When the two principle meridians are orthogonal, the astigmatism is defined as regular; when the axis between the two is different the astigmatism is defined as irregular. At this time there is no available solution for irregular astigmatism with goggles and it can only be corrected by contact lenses. In this subsection we aim to show that our EDOF element is suitable for correcting both types of astigmatism, regular as well as irregular.

Figure 8 presents the obtained experimental results. In Fig. 8(a) we present the results for irregular astigmatism where the left part is the result that is obtained with the EDOF element and the right part is obtained without it. Figure 8(b) presents the experimental results obtained for regular astigmatism. Once again the left part of the image is obtained with the EDOF element and the right part is captured without it. In both cases one may clearly see the significant improvement that was obtained with the EDOF element. This improvement is equivalent to 1.50–2.00D (each line of improvement in the ophthalmic resolution chart is 0.5 Diopters in the case of astigmatism). In order to emphasis the significant improvement we marked the line in the resolution chart having the smallest letters that are still readable (therefore there the improvement is mostly evident) by red rectangle.

 

Fig. 8. Experimental results for: (a). Irregular astigmatism. (b). Regular astigmatism. In both cases left part is the result that is obtained with the EDOF element and the right part is obtained without it.

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In Fig. 9 we have tested the presented EDOF concept for astigmatism over a test group of 5 people. The chart is the chart of VA while the dark lines represent the standard deviation for each measurement. The left column represent the VA for far vision subjects after being corrected with regular glasses. The central column is the VA obtained after an addition of a cylindrical lens of 2 Diopters (it is equivalent to 1 Diopter in spherical lenses) that was added on top of the correction spherical lens. Indeed the VA was destroyed by 2 Diopters. In the right column we have added the EDOF element on top of the cylindrical lens. One may see that the VA was restored to be the initial and intact value displayed in the left column.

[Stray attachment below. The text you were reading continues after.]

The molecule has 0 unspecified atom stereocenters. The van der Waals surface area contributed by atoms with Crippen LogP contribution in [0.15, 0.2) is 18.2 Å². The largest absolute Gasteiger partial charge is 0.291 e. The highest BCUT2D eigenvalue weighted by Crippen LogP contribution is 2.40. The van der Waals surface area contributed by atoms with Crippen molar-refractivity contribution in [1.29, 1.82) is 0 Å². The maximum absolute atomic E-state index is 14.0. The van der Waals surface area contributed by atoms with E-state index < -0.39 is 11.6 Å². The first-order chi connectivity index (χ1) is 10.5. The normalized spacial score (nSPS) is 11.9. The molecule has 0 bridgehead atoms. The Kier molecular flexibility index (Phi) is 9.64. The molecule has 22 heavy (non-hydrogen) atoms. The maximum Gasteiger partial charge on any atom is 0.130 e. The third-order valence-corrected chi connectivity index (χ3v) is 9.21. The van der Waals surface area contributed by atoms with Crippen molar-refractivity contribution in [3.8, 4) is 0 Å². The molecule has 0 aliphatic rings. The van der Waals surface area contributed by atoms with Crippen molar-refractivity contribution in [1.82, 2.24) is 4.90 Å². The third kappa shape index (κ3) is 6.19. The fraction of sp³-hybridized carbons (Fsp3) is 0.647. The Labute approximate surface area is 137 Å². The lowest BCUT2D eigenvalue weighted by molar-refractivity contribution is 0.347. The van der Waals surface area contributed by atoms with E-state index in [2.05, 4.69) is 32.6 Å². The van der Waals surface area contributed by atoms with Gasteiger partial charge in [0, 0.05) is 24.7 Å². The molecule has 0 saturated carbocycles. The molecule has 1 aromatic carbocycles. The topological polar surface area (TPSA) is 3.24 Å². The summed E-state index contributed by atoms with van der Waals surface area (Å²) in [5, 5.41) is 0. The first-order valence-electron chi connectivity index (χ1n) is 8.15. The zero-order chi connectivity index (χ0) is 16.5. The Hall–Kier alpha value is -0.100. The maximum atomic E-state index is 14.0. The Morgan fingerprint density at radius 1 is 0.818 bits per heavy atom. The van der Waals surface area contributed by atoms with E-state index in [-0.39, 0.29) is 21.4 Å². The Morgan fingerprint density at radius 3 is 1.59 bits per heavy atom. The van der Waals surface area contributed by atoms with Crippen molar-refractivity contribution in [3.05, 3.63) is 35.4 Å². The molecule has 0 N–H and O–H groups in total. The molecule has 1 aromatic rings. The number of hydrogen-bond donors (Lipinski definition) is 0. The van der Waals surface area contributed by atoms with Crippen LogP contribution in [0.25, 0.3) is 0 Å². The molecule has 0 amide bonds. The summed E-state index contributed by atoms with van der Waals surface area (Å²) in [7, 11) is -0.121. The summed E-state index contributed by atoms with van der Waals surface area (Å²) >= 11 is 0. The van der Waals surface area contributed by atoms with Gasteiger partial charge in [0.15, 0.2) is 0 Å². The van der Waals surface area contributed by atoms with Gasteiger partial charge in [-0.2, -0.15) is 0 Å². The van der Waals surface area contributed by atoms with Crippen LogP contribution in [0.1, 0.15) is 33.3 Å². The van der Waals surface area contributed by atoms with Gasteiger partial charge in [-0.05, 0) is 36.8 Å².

Fig. 9. Test group for astigmatism treatment characterization.

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4. Conclusions

In this paper we have presented the adaptation of an all-optical extended depth of focus approach that was developed for digital imaging, to the ophthalmic field of applications. The development was done for spectacles while the obtained results included improvement of up to 3 Diopters for eye pupil diameters of 2–4mm. The main application for the device developed in this paper is related to people that are requiring bifocal solutions. Additional work is currently conducted on elements having larger extended depth of focus capabilities suitable for larger refractive error.

The presented technology was also demonstrated as possible solution for regular and irregular astigmatism. Improvement of 2 Diopters was demonstrated. For both applications the developed technology was tested experimentally as well as over small test group.

The main advantage of the developed optical element which also looks cosmetically acceptable, is that it is very thin (less than few microns) and has low price, it has high energetic throughput and low chromatic aberrations and it operates over the full field of view while providing axially continuously focused image (in contrast to bifocal lenses having only 2 focused regions) with simultaneous solution for regular and irregular astigmatism (for irregular astigmatism currently no spectacles based solution is available).

References and links

1. E. R Dowski and W. T. Cathey, “Extended depth of field through wave-front coding,” Appl. Opt. 34, 1859–1866 (1995). [CrossRef]   [PubMed]  

2. J. van der Gracht, E. Dowski, M. Taylor, and D. Deaver, “Broadband behavior of an optical-digital focus-invariant system,” Opt. Lett. 21, 919–921 (1996). [CrossRef]   [PubMed]  

3. W. Chi and N. George, “Electronic imaging using a logarithmic asphere,” Opt. Lett. 26, 875–877 (2001). [CrossRef]  

4. J. O. Castaneda, E. Tepichin, and A. Diaz, “Arbitrary high focal depth with a quasi optimum real and positive transmittance apodizer,” Appl. Opt. 28, 2666–2669 (1989). [CrossRef]